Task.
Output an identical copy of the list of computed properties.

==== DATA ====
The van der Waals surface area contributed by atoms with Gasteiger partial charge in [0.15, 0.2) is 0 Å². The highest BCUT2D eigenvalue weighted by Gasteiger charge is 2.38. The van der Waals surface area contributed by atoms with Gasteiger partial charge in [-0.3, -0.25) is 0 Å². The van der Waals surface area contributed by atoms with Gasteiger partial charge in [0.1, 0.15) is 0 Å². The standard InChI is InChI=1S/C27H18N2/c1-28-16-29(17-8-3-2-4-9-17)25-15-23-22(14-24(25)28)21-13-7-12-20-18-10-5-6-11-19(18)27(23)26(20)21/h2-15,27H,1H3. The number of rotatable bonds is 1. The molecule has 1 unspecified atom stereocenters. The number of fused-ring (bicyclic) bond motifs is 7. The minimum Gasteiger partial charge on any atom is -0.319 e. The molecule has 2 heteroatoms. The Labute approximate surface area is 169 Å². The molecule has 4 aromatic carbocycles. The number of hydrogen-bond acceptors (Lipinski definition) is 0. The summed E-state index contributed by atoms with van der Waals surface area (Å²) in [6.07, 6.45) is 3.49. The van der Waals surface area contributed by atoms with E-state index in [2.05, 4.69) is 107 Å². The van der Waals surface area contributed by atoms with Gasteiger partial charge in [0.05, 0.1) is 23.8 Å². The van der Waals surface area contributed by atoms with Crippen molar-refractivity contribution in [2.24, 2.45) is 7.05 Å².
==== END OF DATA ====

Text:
The van der Waals surface area contributed by atoms with Gasteiger partial charge in [0.15, 0.2) is 0 Å². The highest BCUT2D eigenvalue weighted by Gasteiger charge is 2.38. The van der Waals surface area contributed by atoms with Gasteiger partial charge in [-0.3, -0.25) is 0 Å². The van der Waals surface area contributed by atoms with Gasteiger partial charge in [0.1, 0.15) is 0 Å². The standard InChI is InChI=1S/C27H18N2/c1-28-16-29(17-8-3-2-4-9-17)25-15-23-22(14-24(25)28)21-13-7-12-20-18-10-5-6-11-19(18)27(23)26(20)21/h2-15,27H,1H3. The number of rotatable bonds is 1. The molecule has 1 unspecified atom stereocenters. The number of fused-ring (bicyclic) bond motifs is 7. The minimum Gasteiger partial charge on any atom is -0.319 e. The molecule has 2 heteroatoms. The Labute approximate surface area is 169 Å². The molecule has 4 aromatic carbocycles. The number of hydrogen-bond acceptors (Lipinski definition) is 0. The summed E-state index contributed by atoms with van der Waals surface area (Å²) in [6.07, 6.45) is 3.49. The van der Waals surface area contributed by atoms with E-state index in [2.05, 4.69) is 107 Å². The van der Waals surface area contributed by atoms with Gasteiger partial charge in [0.05, 0.1) is 23.8 Å². The van der Waals surface area contributed by atoms with Crippen molar-refractivity contribution in [2.24, 2.45) is 7.05 Å².